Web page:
Some things just don’t belong together, like the Three Stooges at an art opening. Yet this month, planetariums around the country try to blend religion and science by presenting their annual Star of Bethlehem show. And this year, it’s front-and-center thanks to the rare spectacular Great Conjunction, which many are calling a “Christmas Star.”
I take both religion and science seriously. In and of itself, the mixing of science and religion is shaky, but it can be helpful in specific cases; science should be present whenever it can be useful. When the Shroud of Turin controversy raged, the use of Carbon-14 dating provided an unambiguous answer: The cloth that once supposedly covered the just-crucified body of Jesus proved to be less than a thousand years old. It wasn’t the real shroud, but a hoax from the Middle Ages. Science to the rescue and case closed.
The Christmas Star is a different story when it’s presented by astronomers because it’s misleading. Every backyard astronomer knows that you can’t get anywhere by following something in the sky. Earth’s rotation quickly makes the contents of the heavens change position. Whether planet or supernova, everything rises in the east, arcs rightward during the night and sets in the west. You’d go in a giant semicircle if you followed any kind of celestial object. Plus, no astronomical body can come to a screeching halt over Bethlehem or anywhere else.
The only place where objects don’t move is in the middle of the northern sky, where Polaris hangs motionless. But that eliminates planets, which are never in the north, and besides: the Magi weren’t going north to get to Bethlehem, but southwest.
What Was the Star of Bethlehem?
So, what was this Star that, according to Matthew, “Went before them, and stood above where the Christ child lay.” Many religious scholars believe the bright star never really existed as a physical object. Rather, when the account was written fifty years after Christ’s death, the star was meant as an astrological omen.
After all, great kings were accompanied by auspicious astrological configurations; presumably Jesus should have one as well. At that time the sign of Aries was linked with Judea and Jupiter was its ruling planet; the merging of those two, as occurred in the year 6 BC when some (but not most) scholars tag the Birth, would have been exactly the kind of prophetic omen that should accompany the coming of a Savior. A further case against its existence is simply that Luke, generally regarded as the most historically accurate of the gospels, never mentions there being any sort of star.
In any case, astrology eventually fell into total disfavor with both the church and, later, with science, so that explanation is popular with neither. Another problem with bringing up astrology is that it suggests that astrologers were correct in foreseeing the Birth. Such tacit support for pseudoscience is the last thing educators want to impart, nor does it win approving nods from religious leaders.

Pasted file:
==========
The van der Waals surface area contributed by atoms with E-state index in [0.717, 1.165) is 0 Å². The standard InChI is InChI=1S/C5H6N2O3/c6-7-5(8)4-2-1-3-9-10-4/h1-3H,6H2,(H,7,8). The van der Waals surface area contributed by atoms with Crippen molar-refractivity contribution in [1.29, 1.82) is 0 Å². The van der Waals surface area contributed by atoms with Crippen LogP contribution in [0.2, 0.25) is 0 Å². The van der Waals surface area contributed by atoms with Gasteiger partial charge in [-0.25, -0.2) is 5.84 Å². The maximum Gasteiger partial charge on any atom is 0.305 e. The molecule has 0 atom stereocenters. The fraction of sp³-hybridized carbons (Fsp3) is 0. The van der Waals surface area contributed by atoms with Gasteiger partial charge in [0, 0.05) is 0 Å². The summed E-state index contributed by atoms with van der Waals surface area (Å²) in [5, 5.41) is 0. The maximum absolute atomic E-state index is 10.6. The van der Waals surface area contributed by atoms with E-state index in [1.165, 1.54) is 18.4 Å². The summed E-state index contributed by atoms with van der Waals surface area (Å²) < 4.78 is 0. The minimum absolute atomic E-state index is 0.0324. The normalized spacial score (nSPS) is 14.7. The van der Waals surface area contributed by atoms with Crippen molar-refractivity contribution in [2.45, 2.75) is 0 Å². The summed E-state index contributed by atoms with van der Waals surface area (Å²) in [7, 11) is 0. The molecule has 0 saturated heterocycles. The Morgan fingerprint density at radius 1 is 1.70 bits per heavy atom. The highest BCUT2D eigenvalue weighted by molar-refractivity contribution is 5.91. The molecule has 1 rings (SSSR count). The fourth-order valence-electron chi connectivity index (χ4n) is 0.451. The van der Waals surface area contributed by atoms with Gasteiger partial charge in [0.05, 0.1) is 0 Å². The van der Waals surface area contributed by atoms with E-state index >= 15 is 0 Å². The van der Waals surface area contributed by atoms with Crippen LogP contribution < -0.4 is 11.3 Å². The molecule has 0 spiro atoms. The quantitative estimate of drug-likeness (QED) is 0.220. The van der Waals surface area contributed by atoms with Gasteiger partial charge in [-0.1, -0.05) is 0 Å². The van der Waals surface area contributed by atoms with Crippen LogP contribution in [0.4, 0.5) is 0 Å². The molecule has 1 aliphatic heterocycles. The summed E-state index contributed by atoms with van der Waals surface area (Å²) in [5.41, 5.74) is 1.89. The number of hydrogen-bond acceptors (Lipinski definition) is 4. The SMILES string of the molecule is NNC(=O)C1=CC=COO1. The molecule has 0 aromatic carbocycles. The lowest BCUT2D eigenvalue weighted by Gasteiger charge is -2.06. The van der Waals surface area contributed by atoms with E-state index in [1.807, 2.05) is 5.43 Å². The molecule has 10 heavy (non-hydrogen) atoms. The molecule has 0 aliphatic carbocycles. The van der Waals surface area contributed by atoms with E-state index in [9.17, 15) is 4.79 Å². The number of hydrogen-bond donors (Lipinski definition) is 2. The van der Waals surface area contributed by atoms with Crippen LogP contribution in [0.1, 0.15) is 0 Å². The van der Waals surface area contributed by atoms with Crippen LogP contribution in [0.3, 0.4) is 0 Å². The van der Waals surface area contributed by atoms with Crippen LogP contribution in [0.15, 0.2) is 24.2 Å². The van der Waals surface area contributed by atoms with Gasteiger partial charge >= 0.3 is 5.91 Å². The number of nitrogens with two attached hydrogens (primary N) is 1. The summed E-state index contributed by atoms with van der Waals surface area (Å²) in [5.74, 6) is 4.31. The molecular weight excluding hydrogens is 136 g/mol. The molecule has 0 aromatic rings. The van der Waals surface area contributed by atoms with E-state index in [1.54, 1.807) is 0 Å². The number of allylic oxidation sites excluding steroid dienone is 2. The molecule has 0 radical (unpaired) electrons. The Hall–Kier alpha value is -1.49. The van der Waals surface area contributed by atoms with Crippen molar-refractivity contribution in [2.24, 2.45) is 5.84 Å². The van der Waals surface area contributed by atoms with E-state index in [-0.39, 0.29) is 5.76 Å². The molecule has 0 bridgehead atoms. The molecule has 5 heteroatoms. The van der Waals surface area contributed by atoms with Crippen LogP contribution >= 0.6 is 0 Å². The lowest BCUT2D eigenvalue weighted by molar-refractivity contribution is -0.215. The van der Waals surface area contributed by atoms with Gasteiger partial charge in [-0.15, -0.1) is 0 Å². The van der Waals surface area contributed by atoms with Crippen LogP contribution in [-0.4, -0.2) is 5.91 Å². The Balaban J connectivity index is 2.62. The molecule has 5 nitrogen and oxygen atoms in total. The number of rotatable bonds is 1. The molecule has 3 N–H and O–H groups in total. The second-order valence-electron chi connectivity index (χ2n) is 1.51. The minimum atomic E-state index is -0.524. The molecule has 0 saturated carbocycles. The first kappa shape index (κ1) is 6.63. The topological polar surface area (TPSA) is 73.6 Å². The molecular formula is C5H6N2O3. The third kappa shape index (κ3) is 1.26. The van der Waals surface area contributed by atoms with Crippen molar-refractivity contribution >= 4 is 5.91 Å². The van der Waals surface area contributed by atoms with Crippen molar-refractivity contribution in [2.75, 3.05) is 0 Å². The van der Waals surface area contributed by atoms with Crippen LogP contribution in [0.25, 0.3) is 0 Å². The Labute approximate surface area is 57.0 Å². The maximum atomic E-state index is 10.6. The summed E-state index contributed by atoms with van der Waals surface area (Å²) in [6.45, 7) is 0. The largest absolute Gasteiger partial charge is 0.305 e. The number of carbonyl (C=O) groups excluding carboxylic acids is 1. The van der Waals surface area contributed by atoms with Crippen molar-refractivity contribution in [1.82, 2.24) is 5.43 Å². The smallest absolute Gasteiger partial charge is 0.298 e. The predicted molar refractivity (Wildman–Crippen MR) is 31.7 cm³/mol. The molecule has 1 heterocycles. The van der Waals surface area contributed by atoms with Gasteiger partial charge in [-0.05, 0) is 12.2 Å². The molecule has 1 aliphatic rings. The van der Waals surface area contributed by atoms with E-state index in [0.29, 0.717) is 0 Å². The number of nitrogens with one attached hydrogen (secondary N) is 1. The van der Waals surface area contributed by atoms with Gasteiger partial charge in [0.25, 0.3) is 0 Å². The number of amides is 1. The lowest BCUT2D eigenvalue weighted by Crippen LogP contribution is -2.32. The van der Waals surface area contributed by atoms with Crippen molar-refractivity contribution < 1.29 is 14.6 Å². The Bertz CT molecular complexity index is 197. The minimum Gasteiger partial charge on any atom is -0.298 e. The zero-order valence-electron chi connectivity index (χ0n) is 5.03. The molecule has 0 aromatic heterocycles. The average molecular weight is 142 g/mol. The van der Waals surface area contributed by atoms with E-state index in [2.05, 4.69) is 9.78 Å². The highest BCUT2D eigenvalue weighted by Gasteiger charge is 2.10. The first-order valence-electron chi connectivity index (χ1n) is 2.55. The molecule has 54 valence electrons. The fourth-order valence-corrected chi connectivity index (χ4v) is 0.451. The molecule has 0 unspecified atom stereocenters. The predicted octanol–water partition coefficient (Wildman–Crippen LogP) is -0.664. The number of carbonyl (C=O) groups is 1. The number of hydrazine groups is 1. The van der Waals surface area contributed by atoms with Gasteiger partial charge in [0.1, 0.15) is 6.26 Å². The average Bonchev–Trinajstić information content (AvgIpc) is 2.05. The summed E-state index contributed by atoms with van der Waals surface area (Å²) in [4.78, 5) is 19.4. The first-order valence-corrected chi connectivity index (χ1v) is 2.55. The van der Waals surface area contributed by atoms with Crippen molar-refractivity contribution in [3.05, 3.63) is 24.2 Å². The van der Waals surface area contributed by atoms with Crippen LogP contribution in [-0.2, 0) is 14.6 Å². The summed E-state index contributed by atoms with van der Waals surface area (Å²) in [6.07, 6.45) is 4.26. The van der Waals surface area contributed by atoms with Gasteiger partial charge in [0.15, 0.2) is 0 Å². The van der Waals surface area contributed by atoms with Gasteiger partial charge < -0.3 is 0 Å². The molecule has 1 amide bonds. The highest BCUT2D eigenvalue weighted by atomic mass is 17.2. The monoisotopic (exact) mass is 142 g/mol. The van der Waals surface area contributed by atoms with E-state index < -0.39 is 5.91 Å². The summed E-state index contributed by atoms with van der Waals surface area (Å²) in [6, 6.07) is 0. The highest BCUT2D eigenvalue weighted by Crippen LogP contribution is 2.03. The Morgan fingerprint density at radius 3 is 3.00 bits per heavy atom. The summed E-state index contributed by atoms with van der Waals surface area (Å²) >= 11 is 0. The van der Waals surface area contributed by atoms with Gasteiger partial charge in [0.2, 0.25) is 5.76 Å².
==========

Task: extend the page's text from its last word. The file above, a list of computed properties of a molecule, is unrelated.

On the other hand, sticking with strictly astronomical explanations (a comet, a conjunction, a supernova, etc.) is so scientifically wrong that many planetariums are uncomfortable with it. But it’s been running more or less continuously since the 1930s when it was first introduced. The public keeps coming, and, as one director explained to me, “we’re just giving them what they want.”
A Miracle Is Outside Laws of Science
All this has nothing to do with religious faith. If you believe the Magi were led by an actual star, fine: Why not a star only the Wise Men could see? After all, suggesting that some natural celestial object such as a comet just happened to appear at the right place and then just happened to stop and hover over the manger—that’s already indistinguishable from a miracle. Why introduce a scientific “explanation” that has to unfold entirely outside the laws of science?
Faith in the Miraculous
Again, I ask: Why bother trying to offer a scientific “explanation” that has to unfold outside the laws of science?
And religion is similarly mistreated because the whole search for the real Christmas Star suggests that faith in the miraculous is unnecessary, because there’s some kind of rational science explanation for the Star. In short, neither science nor religion are well served.
The silver lining in this yearly December exercise is a marvelous confirmation of why science and religion make strange bedfellows. Their marriage always produces odd offspring, and in this case it’s twins: a planetarium show with fictitious astronomy plus the implication that faith in the miraculous is superfluous because there’s a logical explanation for everything.
No matter. And as far as the planetarium programs go … They have become a holiday tradition of their own, so we might as well just sit back and enjoy!
What do you think the Star of Bethlehem was? Let us know in the comments!